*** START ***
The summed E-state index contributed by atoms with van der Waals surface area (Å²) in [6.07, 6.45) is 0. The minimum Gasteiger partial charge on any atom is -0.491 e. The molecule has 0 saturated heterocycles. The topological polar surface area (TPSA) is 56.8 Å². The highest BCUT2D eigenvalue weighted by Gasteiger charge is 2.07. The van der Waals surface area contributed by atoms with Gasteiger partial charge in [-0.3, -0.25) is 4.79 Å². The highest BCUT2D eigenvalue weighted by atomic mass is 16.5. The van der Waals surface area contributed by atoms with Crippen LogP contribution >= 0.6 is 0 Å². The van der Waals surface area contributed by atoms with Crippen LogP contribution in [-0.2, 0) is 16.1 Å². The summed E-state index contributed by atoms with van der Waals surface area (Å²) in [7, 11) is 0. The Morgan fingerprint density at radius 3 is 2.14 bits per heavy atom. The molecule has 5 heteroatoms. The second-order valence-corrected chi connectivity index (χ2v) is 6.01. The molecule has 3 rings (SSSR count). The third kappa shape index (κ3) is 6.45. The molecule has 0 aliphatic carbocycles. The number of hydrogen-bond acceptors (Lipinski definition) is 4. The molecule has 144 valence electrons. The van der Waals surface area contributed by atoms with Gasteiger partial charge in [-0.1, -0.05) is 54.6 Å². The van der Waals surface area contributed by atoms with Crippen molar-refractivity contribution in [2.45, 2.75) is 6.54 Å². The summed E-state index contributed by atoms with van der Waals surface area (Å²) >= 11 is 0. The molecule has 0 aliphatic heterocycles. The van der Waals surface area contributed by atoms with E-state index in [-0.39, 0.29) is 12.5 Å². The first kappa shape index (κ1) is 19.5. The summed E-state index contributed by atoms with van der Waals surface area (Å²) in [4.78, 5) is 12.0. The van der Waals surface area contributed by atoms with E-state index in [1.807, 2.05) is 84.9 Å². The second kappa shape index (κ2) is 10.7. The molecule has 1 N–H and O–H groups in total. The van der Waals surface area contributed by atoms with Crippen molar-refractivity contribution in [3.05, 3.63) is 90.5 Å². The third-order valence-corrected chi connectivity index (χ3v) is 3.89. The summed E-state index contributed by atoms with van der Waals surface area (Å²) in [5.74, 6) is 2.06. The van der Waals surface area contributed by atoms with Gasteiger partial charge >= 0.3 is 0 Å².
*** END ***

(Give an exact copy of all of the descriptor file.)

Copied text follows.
The summed E-state index contributed by atoms with van der Waals surface area (Å²) in [6.07, 6.45) is 0. The minimum Gasteiger partial charge on any atom is -0.491 e. The molecule has 0 saturated heterocycles. The topological polar surface area (TPSA) is 56.8 Å². The highest BCUT2D eigenvalue weighted by Gasteiger charge is 2.07. The van der Waals surface area contributed by atoms with Gasteiger partial charge in [-0.3, -0.25) is 4.79 Å². The highest BCUT2D eigenvalue weighted by atomic mass is 16.5. The van der Waals surface area contributed by atoms with Crippen LogP contribution >= 0.6 is 0 Å². The van der Waals surface area contributed by atoms with Crippen LogP contribution in [-0.2, 0) is 16.1 Å². The summed E-state index contributed by atoms with van der Waals surface area (Å²) in [7, 11) is 0. The Morgan fingerprint density at radius 3 is 2.14 bits per heavy atom. The molecule has 5 heteroatoms. The second-order valence-corrected chi connectivity index (χ2v) is 6.01. The molecule has 3 rings (SSSR count). The third kappa shape index (κ3) is 6.45. The molecule has 0 aliphatic carbocycles. The number of hydrogen-bond acceptors (Lipinski definition) is 4. The molecule has 144 valence electrons. The van der Waals surface area contributed by atoms with Gasteiger partial charge in [-0.1, -0.05) is 54.6 Å². The van der Waals surface area contributed by atoms with Crippen molar-refractivity contribution in [2.45, 2.75) is 6.54 Å². The summed E-state index contributed by atoms with van der Waals surface area (Å²) >= 11 is 0. The molecule has 0 aliphatic heterocycles. The van der Waals surface area contributed by atoms with E-state index in [-0.39, 0.29) is 12.5 Å². The first kappa shape index (κ1) is 19.5. The summed E-state index contributed by atoms with van der Waals surface area (Å²) in [4.78, 5) is 12.0. The van der Waals surface area contributed by atoms with E-state index in [1.807, 2.05) is 84.9 Å². The second kappa shape index (κ2) is 10.7. The molecule has 1 N–H and O–H groups in total. The van der Waals surface area contributed by atoms with Crippen molar-refractivity contribution in [3.05, 3.63) is 90.5 Å². The third-order valence-corrected chi connectivity index (χ3v) is 3.89. The summed E-state index contributed by atoms with van der Waals surface area (Å²) in [5.74, 6) is 2.06. The van der Waals surface area contributed by atoms with Gasteiger partial charge >= 0.3 is 0 Å².